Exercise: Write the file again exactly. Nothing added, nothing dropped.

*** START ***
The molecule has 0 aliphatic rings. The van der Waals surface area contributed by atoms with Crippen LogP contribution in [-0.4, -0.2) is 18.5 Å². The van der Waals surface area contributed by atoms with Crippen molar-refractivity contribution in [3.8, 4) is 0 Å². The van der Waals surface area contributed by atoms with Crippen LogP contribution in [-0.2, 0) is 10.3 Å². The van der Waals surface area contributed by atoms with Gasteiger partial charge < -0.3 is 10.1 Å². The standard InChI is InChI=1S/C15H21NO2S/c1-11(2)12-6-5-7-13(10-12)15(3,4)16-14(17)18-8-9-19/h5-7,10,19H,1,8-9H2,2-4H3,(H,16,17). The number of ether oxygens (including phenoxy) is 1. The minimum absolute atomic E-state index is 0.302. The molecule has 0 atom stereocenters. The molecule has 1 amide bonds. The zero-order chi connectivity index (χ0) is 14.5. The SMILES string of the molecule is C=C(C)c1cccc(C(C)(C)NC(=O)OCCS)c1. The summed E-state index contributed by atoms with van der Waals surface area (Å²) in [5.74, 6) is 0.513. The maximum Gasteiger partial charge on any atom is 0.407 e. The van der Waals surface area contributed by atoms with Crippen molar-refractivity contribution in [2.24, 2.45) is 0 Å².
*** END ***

The molecule has 0 aliphatic rings. The van der Waals surface area contributed by atoms with Crippen LogP contribution in [-0.4, -0.2) is 18.5 Å². The van der Waals surface area contributed by atoms with Crippen molar-refractivity contribution in [3.8, 4) is 0 Å². The van der Waals surface area contributed by atoms with Crippen LogP contribution in [-0.2, 0) is 10.3 Å². The van der Waals surface area contributed by atoms with Gasteiger partial charge < -0.3 is 10.1 Å². The standard InChI is InChI=1S/C15H21NO2S/c1-11(2)12-6-5-7-13(10-12)15(3,4)16-14(17)18-8-9-19/h5-7,10,19H,1,8-9H2,2-4H3,(H,16,17). The number of ether oxygens (including phenoxy) is 1. The minimum absolute atomic E-state index is 0.302. The molecule has 0 atom stereocenters. The molecule has 1 amide bonds. The zero-order chi connectivity index (χ0) is 14.5. The SMILES string of the molecule is C=C(C)c1cccc(C(C)(C)NC(=O)OCCS)c1. The summed E-state index contributed by atoms with van der Waals surface area (Å²) in [5.74, 6) is 0.513. The maximum Gasteiger partial charge on any atom is 0.407 e. The van der Waals surface area contributed by atoms with Crippen molar-refractivity contribution in [2.24, 2.45) is 0 Å².